Boundaries are physical or imaginary lines that are drawn to keep something out or keep something in. In addiction recovery, boundaries can be the make it or break it of sobriety. The goal of treatment is to teach a recovering addict to refrain from using drugs or falling victim to addictive behaviors. These are any kind of behavior that is associated with unhealthy lifestyles, which could lead to relapse. Setting boundaries is therefore a critical part of recovery. Recovering addicts must know and understand what they are permitted to do and where they can go. If a recovering addict does not have or understand sobriety boundaries they will be more likely to relapse. The best way to avoid relapse is to stay away from any person, place or thing that reminds or triggers a recovering addict to want to use drugs again, including hanging out with a friend or buddy with whom you abused alcohol or drugs. Any location, like bar or parking lot or apartment, where you drank or used drugs. Finally, it is any activity that you can associate with consuming alcohol or drugs.
Setting Boundaries and Choosing to Fight for Sobriety
Setting boundaries is the easy part. Addicts and those in recovery come to the realization that there are several triggers for their addiction. There are people, places and things that remind them of drugs and alcohol and those triggers drive their desire to do drugs. As such, they choose to separate themselves from those things. Separating yourself from those triggers is not as easy as saying you will stay away from them. For example, a door or a phone is medium that can trigger relapse. It is important for those in recovery to understand that they cannot keep all triggers away. It is up to them not to answer the knocking at their door or the phone calls. They can however, move or change phone numbers or block certain individuals. Recovering addicts must choose to fight for sobriety.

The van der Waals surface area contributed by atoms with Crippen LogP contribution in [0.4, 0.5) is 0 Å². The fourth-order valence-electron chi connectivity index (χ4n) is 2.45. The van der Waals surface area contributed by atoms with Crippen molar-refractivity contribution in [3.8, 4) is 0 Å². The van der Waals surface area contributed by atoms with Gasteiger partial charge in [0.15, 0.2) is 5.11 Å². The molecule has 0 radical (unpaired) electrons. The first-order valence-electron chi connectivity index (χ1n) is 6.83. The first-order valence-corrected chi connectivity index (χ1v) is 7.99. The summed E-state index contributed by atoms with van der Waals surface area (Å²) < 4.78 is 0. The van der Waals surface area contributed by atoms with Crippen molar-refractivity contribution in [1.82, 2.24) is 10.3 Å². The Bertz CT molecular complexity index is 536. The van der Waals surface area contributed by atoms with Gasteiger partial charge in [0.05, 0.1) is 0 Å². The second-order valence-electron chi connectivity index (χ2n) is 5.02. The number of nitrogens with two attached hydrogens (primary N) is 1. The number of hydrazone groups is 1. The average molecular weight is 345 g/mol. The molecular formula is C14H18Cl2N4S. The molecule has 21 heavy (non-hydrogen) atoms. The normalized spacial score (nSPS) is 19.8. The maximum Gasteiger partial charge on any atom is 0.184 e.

There are an endless number of ways to deal with triggers. Dealing with people can be the most difficult, but here are a number of sobriety statements that can help recovering addicts stay sober. It is important to stay positive and polite when it is possible. Simply saying, “No. No thank you. I do not drink or do those drugs anymore”, can be effective. True friends will understand and help you continue in recovery. Anyone that wants to continue to pressure you is not a friend at all and you should place as much space between yourself and that person. When those people continue to pursue you tell them that you are no longer interested in communicating with them. Those that are smart will stop their pursuit and begin to leave you alone. If triggers continue to be a problem it is imperative to make it clear that you are committed to recovery. You should let them know that you are willing to contact the proper authorities to handle the situation. Since these individuals is most likely carrying or conducting illegal activities they will stop pestering you. Recovering addicts must make it evident that they have moved on with their lives and no longer need that person in their lives. Boundary statements should be utilized and help up with fervor. These statements are ones to live by and should not be bent or broke. Recovering addicts are in delicate situations that require constant attention. They should create a strong support system to which they can rely. Those individuals should be severe advocates for their recovery and willing to intervene in any of the aforementioned scenarios.